29. Toronto Raptors: Desmond Bane, SG, TCU
30. Boston Celtics (via Milwaukee Bucks): Xavier Tillman, PF/C, Michigan State
NBA Draft Prospect Stock Watch
Stock Up: Obi Toppin
NBA readiness isn't always the best selling point for draft prospects, as it's often paired with a lower ceiling. The trade-off is typically instant impact or long-term potential, and since most clubs with early selections are at some stage of the rebuilding process, potential wins out.
But 2020 could be the exception to the rule. There are myriad factors at play—not the least of which is the lack of top-level potential—including the fact that both Minnesota and Golden State could carry win-now intentions into the proceedings.
That's good news for a player like Obi Toppin, who would typically be getting dinged right now for being 22 years old. He might be "the most popular prospect in the 2020 NBA draft," as B/R's Jonathan Wasserman put it, and the draft expert notes Toppin could even be in play at No. 1, though he seems likeliest to land between Nos. 2 and 6.
"The Golden State Warriors are a wild card at No. 2 given the wide range of possibilities: taking Toppin for his NBA readiness, making a trade or filling a need with either [James] Wiseman at center or one of the top-tier wings," Wasserman wrote.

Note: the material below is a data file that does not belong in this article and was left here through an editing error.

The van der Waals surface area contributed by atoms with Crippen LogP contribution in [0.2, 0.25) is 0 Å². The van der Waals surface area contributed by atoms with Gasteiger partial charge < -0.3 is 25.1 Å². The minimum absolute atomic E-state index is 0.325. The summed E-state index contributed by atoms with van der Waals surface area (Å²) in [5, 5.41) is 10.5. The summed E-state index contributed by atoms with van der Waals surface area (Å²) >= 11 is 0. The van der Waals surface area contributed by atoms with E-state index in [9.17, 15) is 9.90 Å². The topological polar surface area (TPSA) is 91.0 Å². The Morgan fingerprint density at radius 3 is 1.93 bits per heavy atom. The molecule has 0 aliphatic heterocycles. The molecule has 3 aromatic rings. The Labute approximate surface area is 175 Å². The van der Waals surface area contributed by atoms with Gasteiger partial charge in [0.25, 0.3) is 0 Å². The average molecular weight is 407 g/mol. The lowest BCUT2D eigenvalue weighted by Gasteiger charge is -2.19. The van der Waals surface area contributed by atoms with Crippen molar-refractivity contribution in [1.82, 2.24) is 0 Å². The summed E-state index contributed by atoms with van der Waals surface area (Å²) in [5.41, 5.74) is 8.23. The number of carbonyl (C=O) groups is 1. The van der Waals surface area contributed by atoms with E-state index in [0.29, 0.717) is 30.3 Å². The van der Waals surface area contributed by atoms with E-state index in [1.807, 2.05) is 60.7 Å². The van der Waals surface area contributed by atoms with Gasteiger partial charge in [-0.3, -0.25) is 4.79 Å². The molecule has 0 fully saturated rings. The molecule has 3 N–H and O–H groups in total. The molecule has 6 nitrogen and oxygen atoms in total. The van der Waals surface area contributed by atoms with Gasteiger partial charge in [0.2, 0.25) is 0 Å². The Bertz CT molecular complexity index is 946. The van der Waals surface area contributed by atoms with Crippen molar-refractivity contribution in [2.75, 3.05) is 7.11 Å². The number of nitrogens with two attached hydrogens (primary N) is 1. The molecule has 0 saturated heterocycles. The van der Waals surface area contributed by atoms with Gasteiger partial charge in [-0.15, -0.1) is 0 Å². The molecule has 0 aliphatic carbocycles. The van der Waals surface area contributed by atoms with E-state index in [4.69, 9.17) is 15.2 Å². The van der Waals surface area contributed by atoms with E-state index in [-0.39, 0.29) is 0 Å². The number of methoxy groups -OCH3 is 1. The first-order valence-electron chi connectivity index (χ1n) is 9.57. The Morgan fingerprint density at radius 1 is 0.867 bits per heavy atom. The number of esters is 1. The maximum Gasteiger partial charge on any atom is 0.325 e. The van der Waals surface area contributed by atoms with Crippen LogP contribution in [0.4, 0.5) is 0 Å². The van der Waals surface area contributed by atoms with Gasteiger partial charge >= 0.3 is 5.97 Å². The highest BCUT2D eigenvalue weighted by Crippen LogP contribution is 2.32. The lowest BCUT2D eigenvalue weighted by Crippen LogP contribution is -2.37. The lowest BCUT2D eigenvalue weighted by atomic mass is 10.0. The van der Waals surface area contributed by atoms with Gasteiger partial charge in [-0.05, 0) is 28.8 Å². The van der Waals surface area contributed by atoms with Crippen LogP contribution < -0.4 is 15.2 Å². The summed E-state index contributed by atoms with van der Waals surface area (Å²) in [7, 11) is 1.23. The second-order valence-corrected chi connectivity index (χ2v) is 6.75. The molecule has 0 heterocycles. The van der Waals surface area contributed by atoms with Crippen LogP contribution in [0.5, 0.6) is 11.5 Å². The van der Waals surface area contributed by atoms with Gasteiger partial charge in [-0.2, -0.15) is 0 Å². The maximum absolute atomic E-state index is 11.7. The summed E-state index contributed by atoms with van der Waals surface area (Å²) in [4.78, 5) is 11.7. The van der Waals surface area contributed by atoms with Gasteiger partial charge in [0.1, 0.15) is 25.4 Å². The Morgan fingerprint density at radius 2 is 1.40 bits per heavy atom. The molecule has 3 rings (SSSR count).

Toppin, who swept the Player of the Year awards in Division I men's basketball, powered Dayton to a 29-2 record with per-game contributions of 20.0 points, 7.5 rebounds, 2.2 assists, 1.2 blocks and 1.0 steals.
Stock Down: Anthony Edwards
Draft stocks are subjective, so if you're wondering how Edwards can qualify both as our mock No. 1 pick and a player whose stock is sliding, there's your answer.
His skill set seems the easiest to blend with Minnesota's roster, and while team needs shouldn't decide a pick this early in the draft, they can be a helpful tiebreaker if all prospects receive roughly the same grade. That's how we see things from the outside, but those inside the NBA aren't so sure.